No matter what

Chillin' with Jed Madela at his The Iconic Concert Series: Jed Madela Sings Mariah Carey show sometime last year.
I can’t tell you how or when Jed Madela and I became friends, because I don’t remember. What I can tell you is why.

Jed and I are equally passionate about music. I’ve lost count of how many talks we’ve had about the artists whose albums and singles shaped our tastes. We’ve also talked about our respective forays into songwriting. When I finish a song, he's usually among the first to listen to my demo and tell me what he thinks. He can be sassy at times, but his criticism is always constructive and insightful.

I value Jed’s opinion because he knows his stuff. He wouldn’t have won the World Championships of Performing Arts (WCOPA) in 2005 if he didn’t. Furthermore, I love the fact that he’s not stingy with his knowledge. Even if Jed never gave me formal voice lessons, I learned as much from him as I did from my actual vocal coach. A lot of what I know about proper breathing and vocal placement came from him.

Jed gives of his knowledge freely because he loves people. He once told me that he wants to help others as much as he can, however he can. As far as music is concerned, he wants to pass on the things he’s learned to those who want to follow in his footsteps. That’s why he threw himself into scouting and training new talent for the WCOPA. It’s also why he’s friends with many of today’s up-and-comers. Whether they acknowledge it or not, the truth is he played a part—however small—in helping them become total performers, and he did so out of the goodness of his heart.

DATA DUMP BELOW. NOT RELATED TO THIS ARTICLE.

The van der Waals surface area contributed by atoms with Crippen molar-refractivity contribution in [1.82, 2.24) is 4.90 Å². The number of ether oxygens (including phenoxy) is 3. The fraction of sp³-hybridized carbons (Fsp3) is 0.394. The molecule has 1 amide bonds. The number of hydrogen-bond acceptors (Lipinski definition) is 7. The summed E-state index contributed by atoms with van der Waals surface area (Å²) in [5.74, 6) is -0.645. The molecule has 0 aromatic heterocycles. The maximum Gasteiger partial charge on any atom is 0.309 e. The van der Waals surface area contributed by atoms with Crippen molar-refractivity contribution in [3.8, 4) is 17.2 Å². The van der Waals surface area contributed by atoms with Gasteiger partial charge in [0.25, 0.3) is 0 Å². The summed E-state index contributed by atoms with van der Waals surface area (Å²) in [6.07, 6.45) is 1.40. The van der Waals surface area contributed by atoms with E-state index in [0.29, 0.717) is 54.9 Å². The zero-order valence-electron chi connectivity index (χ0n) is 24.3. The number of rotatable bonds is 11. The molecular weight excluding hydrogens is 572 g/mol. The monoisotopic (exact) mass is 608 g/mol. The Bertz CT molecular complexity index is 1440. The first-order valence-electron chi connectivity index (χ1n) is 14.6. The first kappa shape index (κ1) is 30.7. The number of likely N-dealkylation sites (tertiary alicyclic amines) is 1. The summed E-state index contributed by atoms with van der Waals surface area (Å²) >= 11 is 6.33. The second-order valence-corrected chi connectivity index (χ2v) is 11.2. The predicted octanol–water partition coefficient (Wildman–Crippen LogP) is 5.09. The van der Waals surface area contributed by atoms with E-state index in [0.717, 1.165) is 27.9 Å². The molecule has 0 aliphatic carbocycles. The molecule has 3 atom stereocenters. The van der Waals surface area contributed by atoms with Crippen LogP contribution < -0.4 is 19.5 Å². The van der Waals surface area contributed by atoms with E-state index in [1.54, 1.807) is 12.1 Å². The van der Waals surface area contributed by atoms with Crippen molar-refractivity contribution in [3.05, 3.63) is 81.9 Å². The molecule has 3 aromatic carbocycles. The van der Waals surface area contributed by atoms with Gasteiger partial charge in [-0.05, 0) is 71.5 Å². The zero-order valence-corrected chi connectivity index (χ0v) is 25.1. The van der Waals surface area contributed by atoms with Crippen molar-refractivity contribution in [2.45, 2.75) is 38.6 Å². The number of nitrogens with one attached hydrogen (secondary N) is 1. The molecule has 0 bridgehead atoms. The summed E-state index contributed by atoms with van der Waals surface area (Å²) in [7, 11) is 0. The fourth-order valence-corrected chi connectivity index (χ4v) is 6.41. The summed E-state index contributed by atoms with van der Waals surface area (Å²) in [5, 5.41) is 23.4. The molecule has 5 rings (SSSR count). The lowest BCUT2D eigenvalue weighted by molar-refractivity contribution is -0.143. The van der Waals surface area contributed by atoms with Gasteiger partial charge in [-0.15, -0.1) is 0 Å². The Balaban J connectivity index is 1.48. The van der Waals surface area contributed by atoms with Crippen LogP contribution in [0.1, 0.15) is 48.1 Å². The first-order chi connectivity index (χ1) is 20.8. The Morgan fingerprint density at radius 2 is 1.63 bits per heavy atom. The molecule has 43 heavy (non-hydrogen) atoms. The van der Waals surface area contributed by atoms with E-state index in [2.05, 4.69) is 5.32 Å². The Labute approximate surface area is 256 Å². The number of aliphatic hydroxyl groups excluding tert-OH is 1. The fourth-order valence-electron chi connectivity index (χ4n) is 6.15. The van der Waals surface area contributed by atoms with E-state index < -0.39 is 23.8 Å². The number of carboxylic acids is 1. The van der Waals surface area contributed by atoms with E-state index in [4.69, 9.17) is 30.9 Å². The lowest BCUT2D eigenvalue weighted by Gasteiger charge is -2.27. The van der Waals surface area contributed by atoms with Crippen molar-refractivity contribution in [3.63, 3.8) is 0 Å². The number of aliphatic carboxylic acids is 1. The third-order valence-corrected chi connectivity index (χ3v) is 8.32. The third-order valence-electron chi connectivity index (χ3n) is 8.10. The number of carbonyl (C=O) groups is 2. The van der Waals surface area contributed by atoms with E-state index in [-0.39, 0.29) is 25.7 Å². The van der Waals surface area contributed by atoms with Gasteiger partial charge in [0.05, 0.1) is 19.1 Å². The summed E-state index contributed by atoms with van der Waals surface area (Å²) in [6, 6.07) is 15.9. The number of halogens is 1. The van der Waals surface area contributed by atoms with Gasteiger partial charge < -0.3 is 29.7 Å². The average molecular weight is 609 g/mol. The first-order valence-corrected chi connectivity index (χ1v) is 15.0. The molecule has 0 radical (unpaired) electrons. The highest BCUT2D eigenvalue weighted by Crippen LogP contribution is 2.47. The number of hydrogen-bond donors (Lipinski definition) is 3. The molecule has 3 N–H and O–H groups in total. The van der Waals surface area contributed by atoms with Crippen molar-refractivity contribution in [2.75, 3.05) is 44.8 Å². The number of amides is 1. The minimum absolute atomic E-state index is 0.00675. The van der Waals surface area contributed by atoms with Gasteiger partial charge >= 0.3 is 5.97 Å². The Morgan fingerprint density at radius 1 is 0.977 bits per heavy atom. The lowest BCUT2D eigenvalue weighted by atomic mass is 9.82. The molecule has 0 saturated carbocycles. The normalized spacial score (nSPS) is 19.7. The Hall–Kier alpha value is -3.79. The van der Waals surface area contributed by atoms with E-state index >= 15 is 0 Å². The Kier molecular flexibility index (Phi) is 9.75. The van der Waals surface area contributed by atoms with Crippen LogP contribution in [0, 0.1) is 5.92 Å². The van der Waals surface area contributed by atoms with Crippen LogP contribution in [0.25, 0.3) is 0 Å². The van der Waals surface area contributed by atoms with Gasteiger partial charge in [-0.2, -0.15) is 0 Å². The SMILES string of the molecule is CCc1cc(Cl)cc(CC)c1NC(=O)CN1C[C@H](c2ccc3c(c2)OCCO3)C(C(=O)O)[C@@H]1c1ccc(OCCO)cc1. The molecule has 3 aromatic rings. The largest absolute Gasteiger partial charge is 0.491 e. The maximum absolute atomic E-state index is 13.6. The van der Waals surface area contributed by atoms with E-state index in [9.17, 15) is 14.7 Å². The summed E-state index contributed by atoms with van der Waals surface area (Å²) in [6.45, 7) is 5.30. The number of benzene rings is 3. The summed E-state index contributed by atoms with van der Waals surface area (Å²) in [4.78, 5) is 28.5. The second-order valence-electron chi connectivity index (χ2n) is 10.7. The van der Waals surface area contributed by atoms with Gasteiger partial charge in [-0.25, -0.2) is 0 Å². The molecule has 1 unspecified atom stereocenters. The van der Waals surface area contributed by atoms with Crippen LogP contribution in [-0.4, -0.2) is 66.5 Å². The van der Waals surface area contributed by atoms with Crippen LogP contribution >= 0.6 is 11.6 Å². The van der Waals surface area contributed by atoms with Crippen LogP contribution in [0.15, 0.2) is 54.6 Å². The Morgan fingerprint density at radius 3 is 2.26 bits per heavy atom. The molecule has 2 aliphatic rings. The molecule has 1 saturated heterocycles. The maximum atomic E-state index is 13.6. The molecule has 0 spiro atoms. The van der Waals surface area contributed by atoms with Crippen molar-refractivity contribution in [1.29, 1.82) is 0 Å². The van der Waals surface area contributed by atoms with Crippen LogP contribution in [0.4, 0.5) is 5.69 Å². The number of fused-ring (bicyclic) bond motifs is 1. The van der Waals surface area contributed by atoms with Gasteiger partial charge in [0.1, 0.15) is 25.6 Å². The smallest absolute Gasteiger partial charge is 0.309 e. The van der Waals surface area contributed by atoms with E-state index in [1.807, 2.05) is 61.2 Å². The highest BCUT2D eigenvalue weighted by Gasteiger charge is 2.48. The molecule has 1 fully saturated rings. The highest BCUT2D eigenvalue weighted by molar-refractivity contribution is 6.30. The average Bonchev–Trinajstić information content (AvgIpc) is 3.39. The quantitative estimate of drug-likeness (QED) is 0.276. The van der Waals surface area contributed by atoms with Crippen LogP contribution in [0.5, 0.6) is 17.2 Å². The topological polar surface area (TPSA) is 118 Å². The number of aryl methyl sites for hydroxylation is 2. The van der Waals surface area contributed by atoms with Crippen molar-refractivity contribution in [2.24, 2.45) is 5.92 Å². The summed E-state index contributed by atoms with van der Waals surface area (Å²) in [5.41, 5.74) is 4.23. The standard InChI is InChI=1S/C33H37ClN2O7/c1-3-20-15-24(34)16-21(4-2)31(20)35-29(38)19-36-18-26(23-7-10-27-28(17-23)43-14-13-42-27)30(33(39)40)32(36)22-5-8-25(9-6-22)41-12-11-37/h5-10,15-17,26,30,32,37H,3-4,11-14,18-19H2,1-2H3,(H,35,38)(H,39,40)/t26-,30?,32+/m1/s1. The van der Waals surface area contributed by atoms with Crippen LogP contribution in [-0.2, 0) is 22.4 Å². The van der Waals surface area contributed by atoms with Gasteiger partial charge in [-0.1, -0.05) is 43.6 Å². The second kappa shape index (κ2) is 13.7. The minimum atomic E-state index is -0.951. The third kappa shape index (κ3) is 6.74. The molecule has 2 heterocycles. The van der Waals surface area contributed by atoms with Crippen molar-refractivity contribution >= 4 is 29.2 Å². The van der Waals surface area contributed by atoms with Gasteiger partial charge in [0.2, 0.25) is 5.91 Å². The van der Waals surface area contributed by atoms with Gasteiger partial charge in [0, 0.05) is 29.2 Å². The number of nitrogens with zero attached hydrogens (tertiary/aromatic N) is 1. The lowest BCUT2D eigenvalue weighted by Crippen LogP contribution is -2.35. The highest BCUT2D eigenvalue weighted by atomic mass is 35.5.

Jed with my mother Tinna Bonifacio. This was taken a few days before she had a hemorrhagic stroke in June 2016.
Speaking of which, Jed has a really big heart. He’s seen me through a lot of ups and downs. When my mother suffered a stroke, he was one of the first to visit her in the hospital. He even helped us financially—not just once, but twice. What’s more, he didn’t ask for anything in return. That should tell you a lot about what he’s really like away from the klieg lights.

Another thing I want the public to know about Jed is that although he has been hurt many times before, he hasn’t allowed his pain to make him bitter or pessimistic, which I think is admirable. He has his own moments of weakness too, but he bounces back from them easier and faster than I do. That’s why when I’m in a funk, he reminds me to not be such a negatron and to take it easy. 

Jed is an amazing person, which is why it saddens me that he doesn’t get enough recognition. He deserves more because he’s in a league of his own. Lea Salonga once called him “boses na tinubuan ng tao” and I agree. This country is lousy with talent, but I have yet to hear a Filipino singer whose voice has as much emotion, power and range as Jed’s. Even when Jed isn't feeling well—like when he has a sore throat—he’s still so much better than other singers who are perfectly healthy. 

He deserves a much bigger spotlight than he’s getting. Someday I hope to see him on Broadway or filming a movie musical in Hollywood. I don’t know if he’ll ever get that chance, but I do know that I’ll always be supporting him in my own little way, no matter what.


The old Julian can't come to the phone right now.

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